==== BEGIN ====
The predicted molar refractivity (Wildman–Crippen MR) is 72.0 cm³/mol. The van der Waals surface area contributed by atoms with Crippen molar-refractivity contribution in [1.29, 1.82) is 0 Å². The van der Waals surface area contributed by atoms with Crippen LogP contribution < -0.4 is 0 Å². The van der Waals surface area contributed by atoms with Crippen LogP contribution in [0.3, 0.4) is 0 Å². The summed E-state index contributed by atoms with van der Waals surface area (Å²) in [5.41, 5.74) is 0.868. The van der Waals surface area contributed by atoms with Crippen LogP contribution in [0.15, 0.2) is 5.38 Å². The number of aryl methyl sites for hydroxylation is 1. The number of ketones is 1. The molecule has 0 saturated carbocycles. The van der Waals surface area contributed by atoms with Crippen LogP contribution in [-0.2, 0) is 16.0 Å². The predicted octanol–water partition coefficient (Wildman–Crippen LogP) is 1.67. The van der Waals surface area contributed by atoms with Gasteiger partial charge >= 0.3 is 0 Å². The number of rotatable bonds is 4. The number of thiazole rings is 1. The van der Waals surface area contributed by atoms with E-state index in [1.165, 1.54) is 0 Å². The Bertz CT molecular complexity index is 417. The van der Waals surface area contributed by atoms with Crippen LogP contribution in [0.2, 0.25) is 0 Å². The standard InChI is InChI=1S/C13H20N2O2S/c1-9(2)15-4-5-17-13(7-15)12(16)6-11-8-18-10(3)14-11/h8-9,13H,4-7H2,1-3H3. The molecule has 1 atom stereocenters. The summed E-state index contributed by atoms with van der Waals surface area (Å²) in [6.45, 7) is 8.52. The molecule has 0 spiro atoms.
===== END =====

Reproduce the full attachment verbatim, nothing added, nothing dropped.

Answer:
The predicted molar refractivity (Wildman–Crippen MR) is 72.0 cm³/mol. The van der Waals surface area contributed by atoms with Crippen molar-refractivity contribution in [1.29, 1.82) is 0 Å². The van der Waals surface area contributed by atoms with Crippen LogP contribution < -0.4 is 0 Å². The van der Waals surface area contributed by atoms with Crippen LogP contribution in [0.3, 0.4) is 0 Å². The summed E-state index contributed by atoms with van der Waals surface area (Å²) in [5.41, 5.74) is 0.868. The van der Waals surface area contributed by atoms with Crippen LogP contribution in [0.15, 0.2) is 5.38 Å². The number of aryl methyl sites for hydroxylation is 1. The number of ketones is 1. The molecule has 0 saturated carbocycles. The van der Waals surface area contributed by atoms with Crippen LogP contribution in [-0.2, 0) is 16.0 Å². The predicted octanol–water partition coefficient (Wildman–Crippen LogP) is 1.67. The van der Waals surface area contributed by atoms with Gasteiger partial charge >= 0.3 is 0 Å². The number of rotatable bonds is 4. The number of thiazole rings is 1. The van der Waals surface area contributed by atoms with E-state index in [1.165, 1.54) is 0 Å². The Bertz CT molecular complexity index is 417. The van der Waals surface area contributed by atoms with Crippen LogP contribution in [0.2, 0.25) is 0 Å². The standard InChI is InChI=1S/C13H20N2O2S/c1-9(2)15-4-5-17-13(7-15)12(16)6-11-8-18-10(3)14-11/h8-9,13H,4-7H2,1-3H3. The molecule has 1 atom stereocenters. The summed E-state index contributed by atoms with van der Waals surface area (Å²) in [6.45, 7) is 8.52. The molecule has 0 spiro atoms.